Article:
However, the damage is done and there really isn't much Blizzard could do to put back the rabbit into the hat. So now they're apparently in a phase of some sort of damage control. To be honest it looks a little bit silly and futile, or even harmful, as pointed out by Tim Howgego.
For some reason Blizzard hasn't yet taken action against MMO Champion, in spite of their official declaration that the NDA still is valid.
On May 4, Boubouille writes:
"The Alpha is protected by a Non-disclosure agreement, which basically means that anything I could post could get me sued. I'm not saying it will happen, Blizzard has been fairly forgiving with everything posted on the site in this past but I think you will understand that I cannot just post everything I find without checking a few things first."
He confirms that the picture of the dragon published elsewhere is real, but doesn't want to publish it himself. About 24 hours later the floodgates open and there are screens and leaked information all over the place. I don't know if we'll ever know exactly what happened there, but Tim Howgego suggests that Blizzard is letting it pass because the owner of MMO Champion can help to promote WoW as an e-sport. A conspiracy theory! Yummie! Actually it sounds quite credible to me.
Why it might be harmful
While letting MMO Champion get away with it, Blizzard has made sure to take action to prevent any premature publishing at the official fansites. They have received letters threatening them that they'll lose their status if they publish or even link to the leaked content.
So far they keep their mouths shut, but under protest, such as in this editorial from World of Raids. The editors also point out that the benefits of being an official fansite in reality are very small. You don't get any VIP pass, you don't get any alpha invites, in the past they've at the best had two or three beta keys. The perks are "minimal at best, if any". No wonder they're pissed!
And the effect of this might be quite harmful as Tim Howgego points out. While MMO Champion has an editor with a certain ethic standard and probably wouldn't promote gold selling, hacking, account trading and such, there are way more shady unofficial fansites who do those things and now get an opportunity to get more visitors, with leaked unofficial information as a lure.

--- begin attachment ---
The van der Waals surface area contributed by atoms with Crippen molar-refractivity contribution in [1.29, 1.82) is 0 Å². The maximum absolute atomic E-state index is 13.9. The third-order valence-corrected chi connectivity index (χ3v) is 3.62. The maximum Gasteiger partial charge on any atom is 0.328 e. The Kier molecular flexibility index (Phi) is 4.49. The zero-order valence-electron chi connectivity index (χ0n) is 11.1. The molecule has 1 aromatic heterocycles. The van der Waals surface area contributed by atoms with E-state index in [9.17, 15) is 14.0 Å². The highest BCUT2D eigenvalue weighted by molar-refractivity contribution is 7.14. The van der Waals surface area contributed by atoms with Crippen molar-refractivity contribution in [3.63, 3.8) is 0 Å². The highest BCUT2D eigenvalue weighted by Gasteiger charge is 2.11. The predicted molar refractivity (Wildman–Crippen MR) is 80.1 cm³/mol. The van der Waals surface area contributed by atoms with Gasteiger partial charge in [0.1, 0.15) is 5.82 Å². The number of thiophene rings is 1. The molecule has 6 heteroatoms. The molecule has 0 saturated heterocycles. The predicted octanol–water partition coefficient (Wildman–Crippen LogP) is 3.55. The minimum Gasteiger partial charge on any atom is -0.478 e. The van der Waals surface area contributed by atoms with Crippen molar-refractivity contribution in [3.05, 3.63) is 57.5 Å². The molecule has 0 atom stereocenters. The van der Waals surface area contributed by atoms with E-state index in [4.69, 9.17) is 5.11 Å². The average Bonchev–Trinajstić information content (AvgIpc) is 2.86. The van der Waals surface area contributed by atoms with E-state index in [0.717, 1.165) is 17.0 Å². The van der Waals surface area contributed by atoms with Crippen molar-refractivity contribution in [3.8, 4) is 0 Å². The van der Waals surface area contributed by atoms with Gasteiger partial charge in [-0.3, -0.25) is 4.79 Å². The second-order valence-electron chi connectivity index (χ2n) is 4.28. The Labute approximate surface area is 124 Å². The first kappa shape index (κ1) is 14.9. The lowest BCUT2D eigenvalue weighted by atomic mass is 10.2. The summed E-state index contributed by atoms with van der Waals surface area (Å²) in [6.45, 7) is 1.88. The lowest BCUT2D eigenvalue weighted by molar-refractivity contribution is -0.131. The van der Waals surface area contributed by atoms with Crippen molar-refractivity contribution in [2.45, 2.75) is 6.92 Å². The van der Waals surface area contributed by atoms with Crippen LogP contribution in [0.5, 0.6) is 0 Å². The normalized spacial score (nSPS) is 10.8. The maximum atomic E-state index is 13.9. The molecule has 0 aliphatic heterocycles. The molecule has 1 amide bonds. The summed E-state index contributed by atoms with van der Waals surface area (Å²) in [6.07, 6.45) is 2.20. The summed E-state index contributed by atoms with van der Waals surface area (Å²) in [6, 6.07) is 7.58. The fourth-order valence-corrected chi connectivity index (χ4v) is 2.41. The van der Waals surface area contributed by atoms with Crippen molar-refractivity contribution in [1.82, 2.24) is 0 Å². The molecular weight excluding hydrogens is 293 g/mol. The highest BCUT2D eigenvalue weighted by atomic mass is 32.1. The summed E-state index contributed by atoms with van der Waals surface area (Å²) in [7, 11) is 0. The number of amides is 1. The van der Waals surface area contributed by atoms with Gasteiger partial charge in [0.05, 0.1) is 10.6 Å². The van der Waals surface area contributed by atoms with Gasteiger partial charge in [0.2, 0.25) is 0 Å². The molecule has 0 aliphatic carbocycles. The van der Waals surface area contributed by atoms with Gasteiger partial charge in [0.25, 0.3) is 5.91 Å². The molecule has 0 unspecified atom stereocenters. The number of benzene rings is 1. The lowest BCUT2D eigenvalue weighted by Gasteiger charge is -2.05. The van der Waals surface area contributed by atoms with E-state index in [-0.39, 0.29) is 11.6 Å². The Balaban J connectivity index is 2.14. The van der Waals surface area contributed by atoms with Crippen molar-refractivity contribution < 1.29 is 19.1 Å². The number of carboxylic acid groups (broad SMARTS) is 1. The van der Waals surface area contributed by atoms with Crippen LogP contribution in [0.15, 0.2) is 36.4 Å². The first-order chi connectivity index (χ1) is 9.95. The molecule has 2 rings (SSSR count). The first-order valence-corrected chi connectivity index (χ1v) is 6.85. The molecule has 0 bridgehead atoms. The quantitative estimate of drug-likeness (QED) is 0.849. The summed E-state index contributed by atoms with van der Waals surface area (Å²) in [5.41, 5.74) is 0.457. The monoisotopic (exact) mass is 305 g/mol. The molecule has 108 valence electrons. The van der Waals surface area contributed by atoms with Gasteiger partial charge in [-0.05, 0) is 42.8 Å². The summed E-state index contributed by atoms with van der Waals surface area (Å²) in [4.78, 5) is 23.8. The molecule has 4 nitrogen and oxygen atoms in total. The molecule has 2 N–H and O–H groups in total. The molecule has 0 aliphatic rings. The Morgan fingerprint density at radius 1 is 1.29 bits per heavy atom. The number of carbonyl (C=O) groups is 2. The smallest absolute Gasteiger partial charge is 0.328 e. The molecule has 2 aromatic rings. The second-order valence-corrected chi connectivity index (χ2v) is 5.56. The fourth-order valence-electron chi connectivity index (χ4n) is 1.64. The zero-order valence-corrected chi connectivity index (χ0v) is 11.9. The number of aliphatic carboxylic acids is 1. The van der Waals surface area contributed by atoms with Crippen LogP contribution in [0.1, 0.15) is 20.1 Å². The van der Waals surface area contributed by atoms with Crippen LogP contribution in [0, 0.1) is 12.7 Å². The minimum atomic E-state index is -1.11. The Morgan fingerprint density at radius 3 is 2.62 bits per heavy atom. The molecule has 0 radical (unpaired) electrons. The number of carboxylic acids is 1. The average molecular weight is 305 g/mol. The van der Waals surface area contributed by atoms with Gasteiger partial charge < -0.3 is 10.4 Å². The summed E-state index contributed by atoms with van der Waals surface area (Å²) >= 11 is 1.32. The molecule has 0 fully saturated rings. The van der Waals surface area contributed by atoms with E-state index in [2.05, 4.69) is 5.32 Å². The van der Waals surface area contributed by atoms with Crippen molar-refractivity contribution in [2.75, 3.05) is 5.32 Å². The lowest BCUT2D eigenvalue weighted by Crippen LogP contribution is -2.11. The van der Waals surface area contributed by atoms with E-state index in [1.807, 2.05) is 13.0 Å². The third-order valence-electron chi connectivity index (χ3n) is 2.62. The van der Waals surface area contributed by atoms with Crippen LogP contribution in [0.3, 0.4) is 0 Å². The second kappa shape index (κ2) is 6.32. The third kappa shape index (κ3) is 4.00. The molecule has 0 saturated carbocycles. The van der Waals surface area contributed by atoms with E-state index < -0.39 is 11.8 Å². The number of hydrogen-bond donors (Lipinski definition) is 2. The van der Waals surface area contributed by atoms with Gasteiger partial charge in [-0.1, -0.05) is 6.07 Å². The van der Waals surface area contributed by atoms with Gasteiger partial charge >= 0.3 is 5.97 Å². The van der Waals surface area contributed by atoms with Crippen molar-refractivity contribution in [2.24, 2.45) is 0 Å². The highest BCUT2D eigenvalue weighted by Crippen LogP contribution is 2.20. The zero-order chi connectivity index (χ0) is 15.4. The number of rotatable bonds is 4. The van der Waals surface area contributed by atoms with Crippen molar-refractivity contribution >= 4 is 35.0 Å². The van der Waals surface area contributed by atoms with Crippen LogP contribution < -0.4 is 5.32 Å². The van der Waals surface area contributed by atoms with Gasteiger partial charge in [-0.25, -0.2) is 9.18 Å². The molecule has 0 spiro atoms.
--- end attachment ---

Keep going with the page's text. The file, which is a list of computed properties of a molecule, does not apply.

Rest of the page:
If official fansites don't publish anything but the blue approved Cataclysm material, the audience will find their way to the sites that have that information, according to Tim Howgego, and he has a point. The mainstream players may end up as clueless tourists at darkside sites with low moral standards which they wouldn't have visited in the first place if it wasn't for the NDA politics of Blizzard. And that's bad.
Punish the good guys and let the bad guys get away with it. Does that really make sense?
And who's the bad guy in the first place? In my world the "friends and families" deserve some spanking. Not just the sites that might want to spread the news.
Not a spoiler free zone
Finally, maybe you'd like to know what you can expect from the Pink Pigtail Inn when it comes to Alpha information.
Well, I can't say that PPI is a declared Cataclysm spoiler free zone, such as Too Many Annas. I write about any stuff that is on my mind, and I might talk a little bit about suggested changes that are up for discussion, as when I rant about the changes to 10/25 man raiding or the perils of underwater zones. Mind you though - both of those topics were based on official information, not on leaks. But if you're very strict and don't want to hear a single word about Cataclysm before you have it installed on your computer, you'd better stay away from my inn to be safe.
On the other hand I too like the sense of discovery and mystery, unfolding a new expansion, and I don't want to destroy my own enjoyment of Cataclysm by looking into all details in advance. So I definitely won't opt in for a beta key. Apart from this I'm still preoccupied playing and writing about Wrath, and I basically don't write any informative posts on anything ever, so if you want solid spoilers and previews, this isn't the place for you.
This was all I had to say for the time being, but I'm likely to come back to similar topics. Blizzard's way of dealing with PR challenges never ceases to catch my interest.